An example of something stifling is an outdoor temperature of 110 degrees.
- Very hot or stuffy: The air was stifling in the closed room.
- Inhibiting, stultifying, or oppressive: “The scholarly correctness of our age can be stifling” (Annalyn Swan).
(comparative more stifling, superlative most stifling)
- That stifles.
- The heat was stifling; it seemed hard to breathe and the exertion rolling over on the bed seemed too much.
- Present participle of stifle.
Variant of stifle
transitive verbstifled, stifling
- to kill by cutting off the supply of air from; suffocate; smother; choke
- to suppress or repress; hold back; check, stop, inhibit, etc.: to stifle a sob, to stifle protests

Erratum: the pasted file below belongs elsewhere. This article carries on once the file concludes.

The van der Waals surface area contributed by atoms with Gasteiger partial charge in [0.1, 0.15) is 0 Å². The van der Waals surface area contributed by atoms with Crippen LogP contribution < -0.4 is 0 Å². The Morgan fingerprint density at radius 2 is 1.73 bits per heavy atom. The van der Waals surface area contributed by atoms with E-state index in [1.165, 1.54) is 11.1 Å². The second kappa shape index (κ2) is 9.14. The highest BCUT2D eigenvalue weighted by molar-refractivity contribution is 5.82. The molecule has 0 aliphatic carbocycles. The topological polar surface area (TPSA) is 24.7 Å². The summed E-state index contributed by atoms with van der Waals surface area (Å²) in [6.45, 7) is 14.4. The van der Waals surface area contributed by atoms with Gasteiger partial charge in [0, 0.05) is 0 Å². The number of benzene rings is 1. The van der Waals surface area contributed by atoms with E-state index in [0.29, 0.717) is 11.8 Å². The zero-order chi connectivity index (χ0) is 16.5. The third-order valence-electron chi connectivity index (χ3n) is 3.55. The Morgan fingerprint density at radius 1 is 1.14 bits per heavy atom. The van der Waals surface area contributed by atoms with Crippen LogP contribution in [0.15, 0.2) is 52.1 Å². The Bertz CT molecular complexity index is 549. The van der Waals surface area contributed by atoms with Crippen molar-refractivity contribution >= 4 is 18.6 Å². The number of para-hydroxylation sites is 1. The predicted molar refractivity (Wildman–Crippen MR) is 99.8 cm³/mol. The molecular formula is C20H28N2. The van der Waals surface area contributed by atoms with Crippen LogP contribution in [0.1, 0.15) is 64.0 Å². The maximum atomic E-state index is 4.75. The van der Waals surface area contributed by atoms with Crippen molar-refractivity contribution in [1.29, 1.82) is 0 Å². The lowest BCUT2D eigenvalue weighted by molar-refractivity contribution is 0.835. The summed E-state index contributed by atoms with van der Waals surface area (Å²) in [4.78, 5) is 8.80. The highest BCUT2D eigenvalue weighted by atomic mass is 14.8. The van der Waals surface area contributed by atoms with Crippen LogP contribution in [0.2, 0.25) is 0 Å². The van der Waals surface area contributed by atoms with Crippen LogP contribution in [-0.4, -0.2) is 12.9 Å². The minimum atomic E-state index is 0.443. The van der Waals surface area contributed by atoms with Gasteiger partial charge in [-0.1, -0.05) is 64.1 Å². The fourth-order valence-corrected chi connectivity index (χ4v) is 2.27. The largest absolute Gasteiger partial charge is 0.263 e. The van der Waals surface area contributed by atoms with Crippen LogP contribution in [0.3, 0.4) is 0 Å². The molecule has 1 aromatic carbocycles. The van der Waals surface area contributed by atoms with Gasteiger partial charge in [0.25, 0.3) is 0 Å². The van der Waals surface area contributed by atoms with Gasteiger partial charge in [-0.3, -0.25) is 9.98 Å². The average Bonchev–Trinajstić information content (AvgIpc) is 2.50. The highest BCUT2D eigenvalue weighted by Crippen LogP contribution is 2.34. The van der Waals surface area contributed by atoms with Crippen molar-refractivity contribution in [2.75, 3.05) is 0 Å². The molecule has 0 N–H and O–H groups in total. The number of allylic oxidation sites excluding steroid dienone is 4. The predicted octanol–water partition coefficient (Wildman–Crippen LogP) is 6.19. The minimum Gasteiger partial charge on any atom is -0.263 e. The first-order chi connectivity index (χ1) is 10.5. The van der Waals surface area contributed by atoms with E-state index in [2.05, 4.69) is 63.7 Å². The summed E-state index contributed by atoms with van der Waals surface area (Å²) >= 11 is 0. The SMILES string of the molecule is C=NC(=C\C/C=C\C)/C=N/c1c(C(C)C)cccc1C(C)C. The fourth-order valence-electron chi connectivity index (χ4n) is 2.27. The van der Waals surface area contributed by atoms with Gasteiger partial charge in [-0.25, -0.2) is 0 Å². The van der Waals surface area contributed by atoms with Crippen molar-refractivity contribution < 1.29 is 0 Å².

Origin of stiflealtered (prob. influenced, influence by Old Norse stīfla, to stop up: for Indo-European base see stiff) ; from Middle English stuflen, frequentative formation ; from Middle French estouffer, to smother ; from Vulgar Latin an unverified form stuppare, to stuff up (see stop), influenced, influence by an unverified form extufare, to quench, smother, steam, stew
- to die from lack of air
- to suffer from lack of fresh, cool air